Multiculturalism in Korea

Samuel Gerald Collins's picture

A journalist contacted me about race and racism in South Korea, and I summarized some of my thinking (and prognostications) for him. You may not believe it, but I think some of the most interesting (and potentially positive) things are happening right now with attempts to address race and multiculturalism in South Korea.

Is there racism in South Korea? Absolutely, although the real question here is: what is the context for Korean racism? And how is it different than other countries? “Minjok" is a neologism borrowed from the Japanese that refers to a national ethnos. It’s not the same as US operationalizations of race—nor would it be accurate to simply gloss it as “Japanese”. Instead, it needs to be contextualized in the colonialist past—that is, while Korean minjok makes some of the same historical claims as Japanese minzoku (ancient, homogenous lineage, glorious destiny), Korean nationalist/ ethnic discourse develops first in the crucible of resistance to Japanese imperial ambitions, and then again in the wake of US occupation, partitioning (bundan) and the Korean War. This is why you might find heavily nationalist rhetoric on both the Left and the Right—there are both conservative and progressive messages there.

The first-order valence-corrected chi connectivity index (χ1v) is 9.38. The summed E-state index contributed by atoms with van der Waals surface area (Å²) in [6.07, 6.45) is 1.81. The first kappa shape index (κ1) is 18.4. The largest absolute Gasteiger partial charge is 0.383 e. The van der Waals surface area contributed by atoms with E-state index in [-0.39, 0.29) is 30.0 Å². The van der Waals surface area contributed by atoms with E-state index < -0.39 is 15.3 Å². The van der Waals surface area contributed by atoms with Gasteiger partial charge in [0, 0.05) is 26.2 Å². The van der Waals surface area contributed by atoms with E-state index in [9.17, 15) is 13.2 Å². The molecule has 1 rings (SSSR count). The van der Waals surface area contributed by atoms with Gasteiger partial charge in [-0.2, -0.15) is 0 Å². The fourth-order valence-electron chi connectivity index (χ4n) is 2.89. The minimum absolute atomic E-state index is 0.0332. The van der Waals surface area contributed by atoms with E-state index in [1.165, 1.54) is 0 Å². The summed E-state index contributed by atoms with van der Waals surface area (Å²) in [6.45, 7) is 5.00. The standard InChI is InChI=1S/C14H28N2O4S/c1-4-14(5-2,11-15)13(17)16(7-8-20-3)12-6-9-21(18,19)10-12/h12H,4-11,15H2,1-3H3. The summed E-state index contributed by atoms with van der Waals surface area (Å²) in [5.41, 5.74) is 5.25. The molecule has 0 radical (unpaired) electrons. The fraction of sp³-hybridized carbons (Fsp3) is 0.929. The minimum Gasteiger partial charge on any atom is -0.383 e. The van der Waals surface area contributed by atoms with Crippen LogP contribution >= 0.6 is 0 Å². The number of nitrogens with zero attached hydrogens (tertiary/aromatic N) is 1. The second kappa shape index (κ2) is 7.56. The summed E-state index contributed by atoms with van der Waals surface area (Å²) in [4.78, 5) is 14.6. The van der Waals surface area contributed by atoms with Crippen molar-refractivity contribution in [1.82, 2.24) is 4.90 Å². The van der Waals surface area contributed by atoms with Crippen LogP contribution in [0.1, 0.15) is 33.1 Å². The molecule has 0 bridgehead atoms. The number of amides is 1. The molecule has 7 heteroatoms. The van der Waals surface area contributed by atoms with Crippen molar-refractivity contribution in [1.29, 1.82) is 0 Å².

But there’s another kind of “race” as well—this one very much the result of occupation by US forces during the USAMGIK period. This “race” is, perhaps, more familiar to Westerners: the hierarchy of perceived phenotypical differences institutionalized in government, citizenship, employment, media representation, etc. Koreans adopted this system as well.

But prior to the 1990’s, most people outside of Korea had little opportunity to experience either system—the resident foreign population was negligible. But as that population has ticked upwards to 2%, so have opportunities for people to define themselves vis-à-vis racial others, and, in particular, guest laborers (who, whatever the complaints of expat American and Canadian English teachers, really bear the brunt of racism in Korea). People from South Asia or Southeast Asia bear the double, racial burden as being defined both as non-Korean and dark-skinned.

As far as addressing these issues, there are all kinds of things going on right now in Korea, from lots of Korean academics studying multiculturalism, to lots of governmental and non-governmental organizations working to mediate discrimination and prejudice. So I absolutely see things changing in South Korea. But some of the more deep-seated (and hence more serious) problems are probably the same factors that contribute to deep racial inequalities in the US: not the incidence of hate speech itself (which, of course, still proliferates here), but in the access to networks of contacts that, in Korea, are invaluable for anything from education and employment to housing and marriage.

This sounds insurmountable—and it is certainly is challenging to progressive elements in South Korean society. But it’s also exciting, because it means that whatever “multiculturalism” emerges in South Korea will be uniquely Korean—not, in other words, a recapitulation of the sometimes shockingly hollow US-style multiculturalism. That is, it will address not only racial discrimination and differential citizenship, but also the post-colonial relations that reproduce these powerful inequalities.

So, I continue to follow this issue, not just because of my Korean research, but to get some ideas for building a more inclusive society in the US.